Music Therapy: The Positive Effects Of Listening To Music

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Listening to music is a different experience for each individual listener. “To some it [music] is mainly an instinctive, exciting sound to which they dance or move their bodies. Other people listen for its message, or take an intellectual approach to its form and construction, appreciating its formal patterns or originality” (Wade-Matthews and Thompson 10). Depending on the situation in which music is used, listeners will react to it in a variety of ways. A song that is played at a party will cause people to start dancing. Yet a song that is played during an emotional state will lead people to analyze its deep and meaningful message. With such diverse reactions in mind, it’s no wonder that music is one of society’s favorite forms of entertainment.…show more content…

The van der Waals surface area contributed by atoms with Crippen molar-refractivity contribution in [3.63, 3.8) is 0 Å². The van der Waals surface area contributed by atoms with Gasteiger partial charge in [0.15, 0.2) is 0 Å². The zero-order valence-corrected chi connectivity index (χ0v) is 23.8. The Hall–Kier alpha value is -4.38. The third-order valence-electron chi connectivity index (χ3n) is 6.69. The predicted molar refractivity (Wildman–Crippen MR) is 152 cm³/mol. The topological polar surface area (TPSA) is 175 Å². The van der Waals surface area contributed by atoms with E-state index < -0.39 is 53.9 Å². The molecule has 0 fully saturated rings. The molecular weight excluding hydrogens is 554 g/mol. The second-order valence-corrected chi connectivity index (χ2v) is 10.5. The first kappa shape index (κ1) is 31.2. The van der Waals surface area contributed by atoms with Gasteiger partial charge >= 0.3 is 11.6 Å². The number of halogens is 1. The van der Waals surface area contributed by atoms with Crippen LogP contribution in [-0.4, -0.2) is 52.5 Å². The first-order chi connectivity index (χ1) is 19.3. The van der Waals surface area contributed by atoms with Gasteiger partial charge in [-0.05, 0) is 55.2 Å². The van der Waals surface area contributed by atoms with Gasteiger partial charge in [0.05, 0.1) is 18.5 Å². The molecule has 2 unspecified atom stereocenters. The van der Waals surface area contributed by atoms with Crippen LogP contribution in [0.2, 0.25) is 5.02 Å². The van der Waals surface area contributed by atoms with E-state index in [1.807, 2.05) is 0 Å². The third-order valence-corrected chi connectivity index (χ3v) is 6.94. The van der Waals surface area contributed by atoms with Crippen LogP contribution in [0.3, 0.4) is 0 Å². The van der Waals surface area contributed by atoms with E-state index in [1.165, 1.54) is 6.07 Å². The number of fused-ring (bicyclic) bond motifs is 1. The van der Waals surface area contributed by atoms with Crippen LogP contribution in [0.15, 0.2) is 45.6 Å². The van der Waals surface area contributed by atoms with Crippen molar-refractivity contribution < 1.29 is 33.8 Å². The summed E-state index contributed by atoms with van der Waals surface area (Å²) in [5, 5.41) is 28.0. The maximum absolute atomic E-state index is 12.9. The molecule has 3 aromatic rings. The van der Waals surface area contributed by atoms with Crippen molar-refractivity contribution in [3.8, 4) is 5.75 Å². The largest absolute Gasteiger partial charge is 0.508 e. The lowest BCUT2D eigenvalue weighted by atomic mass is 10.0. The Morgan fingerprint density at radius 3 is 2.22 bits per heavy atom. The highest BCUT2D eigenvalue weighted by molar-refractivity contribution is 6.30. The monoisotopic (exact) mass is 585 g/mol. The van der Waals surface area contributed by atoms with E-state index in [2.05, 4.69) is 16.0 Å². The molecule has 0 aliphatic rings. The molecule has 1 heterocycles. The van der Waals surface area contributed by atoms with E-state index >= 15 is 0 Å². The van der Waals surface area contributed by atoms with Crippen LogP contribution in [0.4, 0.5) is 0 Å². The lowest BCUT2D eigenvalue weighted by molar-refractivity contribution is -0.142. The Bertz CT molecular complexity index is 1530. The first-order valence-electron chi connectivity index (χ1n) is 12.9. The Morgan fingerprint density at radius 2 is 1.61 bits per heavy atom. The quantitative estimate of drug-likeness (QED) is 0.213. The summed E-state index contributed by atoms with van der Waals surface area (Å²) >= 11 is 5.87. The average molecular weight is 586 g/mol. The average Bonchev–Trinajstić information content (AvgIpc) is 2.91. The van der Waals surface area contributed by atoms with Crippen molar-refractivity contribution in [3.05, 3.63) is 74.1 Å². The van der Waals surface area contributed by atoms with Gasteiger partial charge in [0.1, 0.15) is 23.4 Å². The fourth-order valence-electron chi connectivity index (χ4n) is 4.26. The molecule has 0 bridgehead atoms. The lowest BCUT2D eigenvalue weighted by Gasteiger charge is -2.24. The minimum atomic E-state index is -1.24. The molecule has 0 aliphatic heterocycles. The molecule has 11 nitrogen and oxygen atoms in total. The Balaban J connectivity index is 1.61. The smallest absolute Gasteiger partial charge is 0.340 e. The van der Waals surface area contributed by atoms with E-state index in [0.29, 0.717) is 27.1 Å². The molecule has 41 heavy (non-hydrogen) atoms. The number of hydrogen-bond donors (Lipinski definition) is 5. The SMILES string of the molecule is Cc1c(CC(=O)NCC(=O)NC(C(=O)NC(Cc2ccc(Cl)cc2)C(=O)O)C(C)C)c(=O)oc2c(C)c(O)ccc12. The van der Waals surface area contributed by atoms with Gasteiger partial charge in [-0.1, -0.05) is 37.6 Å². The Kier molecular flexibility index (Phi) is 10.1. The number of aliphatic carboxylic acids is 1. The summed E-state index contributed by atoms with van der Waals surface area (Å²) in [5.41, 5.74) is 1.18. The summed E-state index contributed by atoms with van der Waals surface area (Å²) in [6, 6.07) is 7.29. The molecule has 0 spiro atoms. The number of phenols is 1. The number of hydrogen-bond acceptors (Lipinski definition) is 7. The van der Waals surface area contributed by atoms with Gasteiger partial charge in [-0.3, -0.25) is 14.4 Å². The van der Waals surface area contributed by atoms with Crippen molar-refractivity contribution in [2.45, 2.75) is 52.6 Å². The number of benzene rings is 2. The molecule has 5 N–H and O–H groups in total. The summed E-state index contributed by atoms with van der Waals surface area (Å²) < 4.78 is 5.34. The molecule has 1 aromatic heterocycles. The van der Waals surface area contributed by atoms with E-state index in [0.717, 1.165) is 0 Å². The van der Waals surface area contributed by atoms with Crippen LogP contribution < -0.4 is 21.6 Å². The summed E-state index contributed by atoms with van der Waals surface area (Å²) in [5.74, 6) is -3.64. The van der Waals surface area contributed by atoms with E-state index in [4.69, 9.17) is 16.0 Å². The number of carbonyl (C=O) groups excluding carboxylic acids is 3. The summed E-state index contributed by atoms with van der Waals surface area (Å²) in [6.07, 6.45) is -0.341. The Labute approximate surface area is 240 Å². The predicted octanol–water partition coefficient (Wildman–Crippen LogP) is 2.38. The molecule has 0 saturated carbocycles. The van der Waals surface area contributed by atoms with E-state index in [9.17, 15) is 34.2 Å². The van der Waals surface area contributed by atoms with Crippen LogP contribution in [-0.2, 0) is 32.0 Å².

Since birth, people are raised through constant lullabies and nursery rhymes until they grow and branch off into their own musical tastes. With the amounts of melodies and songs that people have heard throughout their life-time, they have become accustomed to the concept of music itself. To have a therapeutic process that involves something that patients are familiar with makes music therapy a useful procedure. As stated by author Brandon Sneed, “But music therapy goes beyond one’s emotions-it’s designed to help the body and whatever ails it.” Of course, emotions can be improved from the power of music; but the fact that humans and music are naturally connected is what proves the true effectiveness of music therapy. Some music therapy sessions involve the use of physical movement. Researcher Anna Maratos states, “Second, and rather obviously, the act of playing musical instruments requires purposeful physical movement. The role of physical activity in averting depression and alleviating its effects is well recognized” (Maratos, Crawford, and Procter). Movement for patients can positively impact their bodies and mindsets. This is because their physicality and emotionality are closely connected. As stated by author Polly Campbell, “Chemical changes occur all of the time in our bodies, particularly when we are afraid or stressed, or feeling excitement or love. Those chemical reactions change how we feel physically and send cues to our brains that can fuel our emotional response.” Through physical activity, the body and the brain work together to create a positive mindset for a patient. Due to music therapy’s physical procedures, patients are able to “experience themselves as physical beings” (Maratos, Crawford, and Procter). Physical movement in music therapy helps the patient feel more open and positive about their lives. As well as that, the patient

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